Lasting Powers of Attorney: A DIY job or one for the professionals?

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November 15, 2016 | By Sharon Woodward |

November 15, 2016 | By Sharon Woodward |

Solicitors for the Elderly has recently released a report highlighting the dangers of creating Lasting Powers of Attorney online, without professional guidance. The report concludes that, for the majority of people, seeking assistance from a Solicitor “remains the most effective, safe and legally robust option for creating an LPA”.

What is an LPA?

There are two types of LPAs (Lasting Power of Attorney). One concerns property and financial affairs and the other is for health and welfare decisions. The purpose of creating an LPA is to appoint people of your choosing to be able to make decisions on your behalf in the event that you become unable to make important decisions yourself.

Do you need an LPA?

For those of you with property or bank accounts, the property and financial affairs document is essential. Have you considered what would happen if you suddenly became unable to deal with your finances, either through illness or due to an accident?

Having an LPA in place means that a person or persons of your choice, who you trust, are able to assist in paying your bills, managing your bank accounts and dealing with your home. Without an LPA, your loved ones would have no access to your funds. They would instead have to apply to the Court to be appointed to take control of your property and financial affairs. Such applications take time and are expensive. Furthermore, anyone can apply to the court whether it be another family member or even the Local Authority. A Court application is therefore best avoided.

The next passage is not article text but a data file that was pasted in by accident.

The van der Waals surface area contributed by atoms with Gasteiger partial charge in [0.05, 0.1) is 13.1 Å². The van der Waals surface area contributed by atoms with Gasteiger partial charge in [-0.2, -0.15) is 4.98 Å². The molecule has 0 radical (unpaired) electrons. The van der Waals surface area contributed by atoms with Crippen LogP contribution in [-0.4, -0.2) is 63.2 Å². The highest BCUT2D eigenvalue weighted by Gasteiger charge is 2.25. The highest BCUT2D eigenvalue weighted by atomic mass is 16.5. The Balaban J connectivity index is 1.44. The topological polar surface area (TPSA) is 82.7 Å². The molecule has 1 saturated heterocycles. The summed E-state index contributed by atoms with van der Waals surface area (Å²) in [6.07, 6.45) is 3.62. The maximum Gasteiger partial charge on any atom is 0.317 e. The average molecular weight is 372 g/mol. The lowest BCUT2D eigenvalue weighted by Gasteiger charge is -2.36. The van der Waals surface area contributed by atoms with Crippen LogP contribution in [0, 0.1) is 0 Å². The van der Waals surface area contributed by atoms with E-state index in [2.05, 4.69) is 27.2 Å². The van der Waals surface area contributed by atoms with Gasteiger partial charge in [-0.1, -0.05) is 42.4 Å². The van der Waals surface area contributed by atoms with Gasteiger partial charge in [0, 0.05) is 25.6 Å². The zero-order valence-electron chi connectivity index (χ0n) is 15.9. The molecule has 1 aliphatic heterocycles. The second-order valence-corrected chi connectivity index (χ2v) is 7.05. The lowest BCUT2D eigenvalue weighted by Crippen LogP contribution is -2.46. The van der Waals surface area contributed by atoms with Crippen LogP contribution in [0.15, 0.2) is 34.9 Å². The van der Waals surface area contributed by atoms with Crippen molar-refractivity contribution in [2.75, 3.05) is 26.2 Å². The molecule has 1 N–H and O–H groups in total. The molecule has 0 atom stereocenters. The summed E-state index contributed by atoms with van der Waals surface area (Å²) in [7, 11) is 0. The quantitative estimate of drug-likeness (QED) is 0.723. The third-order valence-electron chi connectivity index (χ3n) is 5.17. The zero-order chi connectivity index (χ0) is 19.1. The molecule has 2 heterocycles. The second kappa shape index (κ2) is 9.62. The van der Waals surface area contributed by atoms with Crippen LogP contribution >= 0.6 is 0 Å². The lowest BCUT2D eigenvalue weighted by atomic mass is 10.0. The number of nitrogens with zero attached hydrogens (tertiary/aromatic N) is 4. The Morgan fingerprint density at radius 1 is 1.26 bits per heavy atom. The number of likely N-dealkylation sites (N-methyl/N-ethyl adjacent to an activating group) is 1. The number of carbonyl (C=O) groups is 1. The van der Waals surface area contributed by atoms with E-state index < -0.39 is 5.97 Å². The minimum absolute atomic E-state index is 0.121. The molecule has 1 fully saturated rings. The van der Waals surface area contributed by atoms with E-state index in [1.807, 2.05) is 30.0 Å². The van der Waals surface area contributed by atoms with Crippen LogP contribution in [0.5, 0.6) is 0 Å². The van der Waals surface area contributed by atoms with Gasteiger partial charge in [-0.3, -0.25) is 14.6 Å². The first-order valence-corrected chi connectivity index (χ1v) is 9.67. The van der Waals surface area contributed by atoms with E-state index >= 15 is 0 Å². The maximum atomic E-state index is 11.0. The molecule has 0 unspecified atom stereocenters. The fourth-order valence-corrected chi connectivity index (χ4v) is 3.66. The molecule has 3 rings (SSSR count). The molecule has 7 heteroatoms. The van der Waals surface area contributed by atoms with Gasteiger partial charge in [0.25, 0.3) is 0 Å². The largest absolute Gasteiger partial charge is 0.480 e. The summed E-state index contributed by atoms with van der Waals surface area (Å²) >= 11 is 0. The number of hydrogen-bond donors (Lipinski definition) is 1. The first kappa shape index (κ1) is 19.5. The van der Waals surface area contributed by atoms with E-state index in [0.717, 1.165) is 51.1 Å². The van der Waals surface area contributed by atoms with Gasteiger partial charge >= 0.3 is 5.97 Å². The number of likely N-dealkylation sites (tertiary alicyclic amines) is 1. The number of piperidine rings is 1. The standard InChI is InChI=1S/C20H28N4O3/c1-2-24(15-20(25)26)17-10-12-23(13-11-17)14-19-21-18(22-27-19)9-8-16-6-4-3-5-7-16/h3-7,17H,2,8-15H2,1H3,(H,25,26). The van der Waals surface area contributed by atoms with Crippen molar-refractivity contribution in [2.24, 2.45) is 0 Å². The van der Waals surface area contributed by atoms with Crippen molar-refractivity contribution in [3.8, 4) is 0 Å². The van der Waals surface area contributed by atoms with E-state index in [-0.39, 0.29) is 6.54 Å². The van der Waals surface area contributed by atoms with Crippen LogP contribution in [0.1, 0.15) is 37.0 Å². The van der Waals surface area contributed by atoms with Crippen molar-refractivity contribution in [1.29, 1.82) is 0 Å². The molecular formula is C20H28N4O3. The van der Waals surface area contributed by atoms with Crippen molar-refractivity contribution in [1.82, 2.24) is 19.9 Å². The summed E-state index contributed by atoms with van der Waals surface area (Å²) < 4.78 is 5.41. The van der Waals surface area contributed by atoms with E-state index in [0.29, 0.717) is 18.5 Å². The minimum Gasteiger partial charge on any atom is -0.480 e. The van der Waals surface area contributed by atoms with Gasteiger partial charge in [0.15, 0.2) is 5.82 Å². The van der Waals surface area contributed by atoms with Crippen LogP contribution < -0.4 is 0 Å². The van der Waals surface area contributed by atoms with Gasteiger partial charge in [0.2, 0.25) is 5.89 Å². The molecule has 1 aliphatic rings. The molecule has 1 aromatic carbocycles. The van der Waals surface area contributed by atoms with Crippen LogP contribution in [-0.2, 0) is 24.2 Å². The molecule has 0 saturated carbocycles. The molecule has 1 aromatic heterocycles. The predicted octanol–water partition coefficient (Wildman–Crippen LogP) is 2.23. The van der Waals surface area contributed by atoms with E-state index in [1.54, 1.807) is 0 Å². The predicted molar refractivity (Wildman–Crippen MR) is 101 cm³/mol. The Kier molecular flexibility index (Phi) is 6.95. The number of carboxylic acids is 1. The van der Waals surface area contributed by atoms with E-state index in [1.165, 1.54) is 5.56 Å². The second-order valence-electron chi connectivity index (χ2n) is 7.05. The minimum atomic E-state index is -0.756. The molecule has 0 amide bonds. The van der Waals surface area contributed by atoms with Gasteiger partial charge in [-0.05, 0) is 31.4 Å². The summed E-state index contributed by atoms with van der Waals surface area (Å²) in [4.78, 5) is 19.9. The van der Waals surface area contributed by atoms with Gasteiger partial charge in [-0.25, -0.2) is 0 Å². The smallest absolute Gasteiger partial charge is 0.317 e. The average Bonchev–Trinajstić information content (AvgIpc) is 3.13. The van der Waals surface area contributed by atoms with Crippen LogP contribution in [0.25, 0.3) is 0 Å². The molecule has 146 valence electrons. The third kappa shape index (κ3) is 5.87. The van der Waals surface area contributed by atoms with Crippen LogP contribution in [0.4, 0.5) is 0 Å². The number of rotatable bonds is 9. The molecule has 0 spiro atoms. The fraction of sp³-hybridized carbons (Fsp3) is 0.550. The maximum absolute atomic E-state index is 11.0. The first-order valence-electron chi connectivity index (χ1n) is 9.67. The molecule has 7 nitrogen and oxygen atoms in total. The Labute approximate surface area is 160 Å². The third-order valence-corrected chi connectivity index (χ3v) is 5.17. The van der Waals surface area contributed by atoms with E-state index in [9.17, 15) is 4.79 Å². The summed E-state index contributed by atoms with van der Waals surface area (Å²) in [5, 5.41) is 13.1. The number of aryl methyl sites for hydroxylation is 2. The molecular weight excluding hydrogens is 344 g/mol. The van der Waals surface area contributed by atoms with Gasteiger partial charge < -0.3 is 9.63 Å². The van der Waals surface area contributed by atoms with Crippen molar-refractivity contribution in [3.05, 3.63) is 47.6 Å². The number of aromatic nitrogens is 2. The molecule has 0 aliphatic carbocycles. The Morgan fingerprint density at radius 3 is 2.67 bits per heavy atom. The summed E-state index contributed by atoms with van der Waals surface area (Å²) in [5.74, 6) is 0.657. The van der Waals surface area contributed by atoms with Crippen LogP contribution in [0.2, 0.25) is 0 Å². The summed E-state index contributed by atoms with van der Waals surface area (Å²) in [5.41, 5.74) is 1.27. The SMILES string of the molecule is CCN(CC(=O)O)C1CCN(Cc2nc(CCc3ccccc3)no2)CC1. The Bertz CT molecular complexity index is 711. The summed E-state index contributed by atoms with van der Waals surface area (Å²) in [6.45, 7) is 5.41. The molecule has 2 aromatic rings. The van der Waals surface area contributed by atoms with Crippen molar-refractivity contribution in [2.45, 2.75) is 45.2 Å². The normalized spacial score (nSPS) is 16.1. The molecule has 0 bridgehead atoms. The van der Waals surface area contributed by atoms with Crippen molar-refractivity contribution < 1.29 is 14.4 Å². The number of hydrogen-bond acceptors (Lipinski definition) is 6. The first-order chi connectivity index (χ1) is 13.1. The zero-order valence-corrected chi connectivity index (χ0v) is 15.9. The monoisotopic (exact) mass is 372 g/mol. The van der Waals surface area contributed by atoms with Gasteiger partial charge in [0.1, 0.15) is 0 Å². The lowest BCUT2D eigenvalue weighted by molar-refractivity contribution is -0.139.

It is worth noting that a property and financial document can be used even if you still have your mental capacity. This can be helpful for those who have other types of health problems, for example, if you struggle travelling to your local bank or talking to financial institutions over the telephone, then you can appoint an attorney to assist you to carry out your decisions.

The health and welfare document can only come into force once you have lost capacity yourself. A health and welfare LPA gives your attorneys (again, people you have chosen) the right to make decisions about your medication, where you live and so on. The document can extend to giving your attorney the right to consent to, or refuse, life sustaining treatment on your behalf.

I recommend that every adult has an LPA appointing the people of their choice to deal with their affairs in the event of a loss of capacity. The time to act is now. You can only create an LPA whilst you have the capacity to do so. If you were to lose your mental capacity, it would be too late to then create an LPA and your would-be attorney would have to go down the time-consuming and costly Court route.

As you can see, LPAs are incredibly useful but also extremely powerful documents, so it is vital that you seek appropriate advice on your LPA. For practical legal advice, please don’t hesitate to get in touch with me, Sharon Woodward, or contact a member of the team on 01924 882000.

 

Disclaimer: The contents of this article are for the purposes of general awareness only.  They do not purport to constitute legal or professional advice, and the law may have changed since this article was published.  Readers should not act on the basis of the information included and should take appropriate professional advice on their own particular circumstances.

 

 

Sharon Woodward

Sharon is a Solicitor within our Wills and Probate team at our Wakefield office. She qualified as a Solicitor in 2004 and joined Switalskis in 2012 following a merger with her previous employer. Sharon's profile

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